Industry September 2013

Employee Mobility and Talent Management

The management of talent and mobility have been popular topics of discussion in the relocation industry for almost a decade. Employee mobility is on the rise, with an estimated 214mn people now living outside their country of citizenship.

Mercer, a leading global consultant, recently conducted a poll of 750 multinational firms. The results showed that in 2013, while 70% of firms surveyed expect to see a rise in short-term assignments, 55% expect further long-term assignments.

Similar trends were seen in 2010 and 2011, when more than half the firms surveyed reported an increase in long-term (52%) and short-term (53%) assignments.

International assignments have grown out of a necessity to meet evolving business and international workforce needs. Firms are facing increased pressure to attract and retain talent, which is why many have embraced a wider range of global mobility strategies to provide incentives for high-performing employees.

Talent management is ranked second among the top five reasons for international assignments, as shown below:

1. Specific technical skills not available locally (47%)
2. Career management/leadership development (43%)
3. Knowledge transfer (41%)
4. Particular project needs (39%)
5. Specific managerial skills not available locally (38%)

Many firms expect that there will be an increase in talent-development assignments, in not a few of which the leadership model will require internal mobility for high-potential and high-performing employees.

Moreover, to ensure the availability of a ready pool of talent to fill senior leadership positions, the need has been recognised for managers to be groomed over time. Procter & Gamble is often cited as a firm that is extremely good at developing talent this way.

When it comes to tapping the potential offered by global markets, many Japanese firms lag behind their peers in developed countries. Yet, due to Japan’s shrinking domestic market, as well as its ageing population and workforce, many Japanese firms are looking to internationalise.

To this end, some domestic firms are seeking to leverage external markets.

In general, however, firms have been comparatively slow to make this shift. As their main hindrances, firms that are reluctant to globalise cite lack of access to information about overseas markets, lack of capable management resources in Japan, and difficulty securing financing.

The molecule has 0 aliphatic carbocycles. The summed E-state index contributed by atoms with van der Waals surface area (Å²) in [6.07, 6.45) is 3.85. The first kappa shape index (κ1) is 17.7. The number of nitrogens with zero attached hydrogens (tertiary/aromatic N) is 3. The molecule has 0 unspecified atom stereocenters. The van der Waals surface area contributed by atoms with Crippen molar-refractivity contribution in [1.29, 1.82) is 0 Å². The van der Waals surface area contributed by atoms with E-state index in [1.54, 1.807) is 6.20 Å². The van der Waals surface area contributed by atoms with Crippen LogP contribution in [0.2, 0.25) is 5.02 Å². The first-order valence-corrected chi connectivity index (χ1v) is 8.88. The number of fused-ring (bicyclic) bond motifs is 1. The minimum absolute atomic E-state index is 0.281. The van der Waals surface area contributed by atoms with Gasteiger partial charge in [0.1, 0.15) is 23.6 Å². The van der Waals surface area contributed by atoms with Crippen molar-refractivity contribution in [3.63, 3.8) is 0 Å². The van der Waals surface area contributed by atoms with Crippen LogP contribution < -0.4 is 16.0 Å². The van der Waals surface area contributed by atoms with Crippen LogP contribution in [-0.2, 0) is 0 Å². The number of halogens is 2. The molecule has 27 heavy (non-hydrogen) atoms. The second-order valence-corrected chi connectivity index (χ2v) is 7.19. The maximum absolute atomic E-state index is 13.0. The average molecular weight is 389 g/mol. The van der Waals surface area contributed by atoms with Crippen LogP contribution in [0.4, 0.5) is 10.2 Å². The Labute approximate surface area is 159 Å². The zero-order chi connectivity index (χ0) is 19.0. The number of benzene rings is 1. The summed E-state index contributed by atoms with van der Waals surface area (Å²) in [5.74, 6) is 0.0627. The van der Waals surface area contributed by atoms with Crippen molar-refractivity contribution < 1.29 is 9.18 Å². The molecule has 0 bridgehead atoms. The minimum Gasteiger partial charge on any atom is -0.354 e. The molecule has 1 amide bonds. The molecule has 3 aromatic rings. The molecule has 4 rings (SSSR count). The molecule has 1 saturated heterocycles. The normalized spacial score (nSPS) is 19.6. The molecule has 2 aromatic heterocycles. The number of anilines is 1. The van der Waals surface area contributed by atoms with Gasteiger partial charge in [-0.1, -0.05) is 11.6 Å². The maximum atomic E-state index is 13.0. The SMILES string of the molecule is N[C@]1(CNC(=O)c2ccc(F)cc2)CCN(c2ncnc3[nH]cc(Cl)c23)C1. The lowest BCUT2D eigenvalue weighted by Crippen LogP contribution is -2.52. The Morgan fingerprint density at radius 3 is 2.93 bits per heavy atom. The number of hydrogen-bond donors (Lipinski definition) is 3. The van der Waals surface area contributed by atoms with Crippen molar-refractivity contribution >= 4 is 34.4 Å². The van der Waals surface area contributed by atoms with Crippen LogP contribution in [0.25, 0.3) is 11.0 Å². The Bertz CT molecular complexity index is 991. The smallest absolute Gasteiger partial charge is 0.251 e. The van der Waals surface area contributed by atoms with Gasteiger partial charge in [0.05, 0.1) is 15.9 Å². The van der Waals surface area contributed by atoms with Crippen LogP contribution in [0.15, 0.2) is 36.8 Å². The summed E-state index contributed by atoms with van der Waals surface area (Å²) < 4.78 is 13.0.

However, we are seeing renewed optimism about the Japanese economy thanks to Abenomics, a bullish stock market and a sense that Japan is finally regaining a sense of normality.

Thus, one well-known multinational Japanese electronics firm has developed a mobility programme to attract and retain talent globally, not just at their headquarters in Tokyo. We expect other Japanese firms to follow suit.

Though simple in theory, in practise mobility, as a talent-development strategy, can go wrong in many ways.

Adapting to, and embracing, cultural change can prove challenging, since there’s a big difference between working in another country and making your life work there.

Firms that help support employees’ immersion into another culture can reduce dramatically the stress caused by an international assignment and reduce the risk that success might be marred by culture shock.

Intercultural training helps employees develop broad skills: the ability to manage across cultures, resolve conflict and lead at a global level while thinking inclusively.

It is also very important—critical in fact—to consider support for the family. Today’s families typically include two working professionals, and the oft-forgotten partner can greatly influence an assignment’s outcome.

In 2008, the Permits Foundation interviewed more than 3,000 spouses and partners of expats.

Eighty-nine percent of the accompanying spouses had been working prior to the assignment, but just 35% worked during the assignment period. Around 75% of those not working said they would like to work and that their inability to do so led to feelings of frustration.

Eight out of 10 working spouses said they had adapted well to their new country, but of those not working, just 32% reported that they had adjusted to their new surroundings. The majority of expat partners said they would have welcomed advice on searching for work, and only 11% felt they had received adequate support.

The difficulties involved in interrupting one family member’s career to accommodate that of another can make an employee who is otherwise a prime candidate reluctant to move.

Families accustomed to dual income may face financial hardship if one partner is unable to work. An employee whose family isn’t settled will be unable to fully focus on their role. A family’s negative experience can jeopardise the whole assignment.

As employee mobility continues to rise, firms must develop a mobility programme that supports employees and their families. This will, in turn, help ensure a successful return on a firm’s investment.

In addition, a mobility programme should enable an assignee to incorporate the international assignment into their larger career path. This will help the organisation position the assignee in a role that capitalises and builds on their international experience.

Whether a firm is just beginning to consider strategic mobility and talent management, or already has a substantial supporting infrastructure, there are always ways to improve and enhance such efforts.

About Crown:
With offices in over 265 locations around the world, Crown helps you manage a globally mobile workforce, and take care of people who are relocating.